Dead Earth Politics - The Weight Of Poseidon
Genuine Records
Thrash/Groove Metal
8 songs (44:55)
Release year: 2010
Reviewed by Goat

Hailing from Austin, Texas and playing a form of grumpy Thrash Metal, Dead Earth Politics are hard to pigeonhole. They avoid any Metalcore-comparisons by being too out-there and off-kilter, riffs twisting and turning intelligently as songs make you work to understand them. Vocalist Ven Scott has the sort of throaty grunting bellow which would normally put traditional thrashers off were it not for the guitar heroics of the likes of Once Was Glass, as melodic as it is groovy. It feels wrong to give them a ‘progressive’ tag however, since the music never seems to do as much as is promised, as much noise as it makes – the most experimental elements on show for much of the album are mock tv-news announcements.

However, what the band do, they do well, and later moments such as the dip into Jazz on Traitor Is A Name and the Arabic chanting and acoustic opening to nine-minute finale 10.13 are welcome proof of the band’s further talents. The twisty riffing and melodic meanderings of the latter track especially are a great showcase for the band, and cast a shadow on the rest of the album for not being as good. Still, once you’re used to the Dead Earth Politics style, it’s hard not to enjoy the likes of Artistic Licence – opening with the words ‘I’ll pepper you with a barrage of wordfire!’ and coming on like Iron Maiden crossed with Entombed – or Dos Cuerpos, making even better usage of that clearly audible bass and crashing around like recent Exodus at their angriest.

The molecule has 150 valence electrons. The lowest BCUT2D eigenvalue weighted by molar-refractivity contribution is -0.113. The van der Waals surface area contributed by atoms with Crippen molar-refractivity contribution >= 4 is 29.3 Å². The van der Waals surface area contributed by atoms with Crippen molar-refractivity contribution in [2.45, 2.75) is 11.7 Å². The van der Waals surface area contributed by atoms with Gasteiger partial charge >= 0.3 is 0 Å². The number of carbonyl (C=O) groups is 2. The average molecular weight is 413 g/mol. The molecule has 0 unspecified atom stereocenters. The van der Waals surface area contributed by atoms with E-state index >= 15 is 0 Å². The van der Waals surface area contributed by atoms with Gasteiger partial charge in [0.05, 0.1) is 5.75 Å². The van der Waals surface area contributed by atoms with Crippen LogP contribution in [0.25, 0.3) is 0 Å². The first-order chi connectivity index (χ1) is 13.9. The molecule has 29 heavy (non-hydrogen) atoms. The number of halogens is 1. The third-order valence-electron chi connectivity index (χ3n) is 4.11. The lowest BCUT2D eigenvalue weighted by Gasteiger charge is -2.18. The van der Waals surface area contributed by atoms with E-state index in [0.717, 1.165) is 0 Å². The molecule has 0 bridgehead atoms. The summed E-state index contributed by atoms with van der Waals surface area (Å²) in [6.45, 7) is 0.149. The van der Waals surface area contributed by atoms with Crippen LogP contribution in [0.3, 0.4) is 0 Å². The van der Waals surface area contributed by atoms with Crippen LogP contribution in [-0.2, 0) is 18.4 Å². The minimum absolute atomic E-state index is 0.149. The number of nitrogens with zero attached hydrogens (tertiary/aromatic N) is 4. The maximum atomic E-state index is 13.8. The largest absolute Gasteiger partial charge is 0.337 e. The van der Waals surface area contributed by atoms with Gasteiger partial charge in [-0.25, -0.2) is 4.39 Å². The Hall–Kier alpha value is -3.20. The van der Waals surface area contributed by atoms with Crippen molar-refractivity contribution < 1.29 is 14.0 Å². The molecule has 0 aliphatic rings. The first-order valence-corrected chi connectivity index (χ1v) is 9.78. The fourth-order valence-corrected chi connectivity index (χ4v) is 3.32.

It’s not hard to enjoy The Weight Of Poseidon once you get into it, the intense rip-roaring of the likes of Hooked providing a better listen than you’d expect. Given lighter vocals, the traditional Heavy Metal influences would come through clearer and Dead Earth Politics would broaden their appeal, but I sense that they enjoy the gnarliness which Ven’s harsh vocals provide – really, the only improvements to be made will probably occur naturally, especially considering that this is the band’s debut full-length. Dead Earth Politics is a name to remember.

Killing Songs :
Artistic Licence, Once Was Glass, Hooked, Traitor Is A Name, 10.13
Goat quoted 72 / 100
Other albums by Dead Earth Politics that we have reviewed:
Dead Earth Politics - Men Become Gods reviewed by Alex and quoted 83 / 100
Dead Earth Politics - The Queen of Steel reviewed by Alex and quoted no quote
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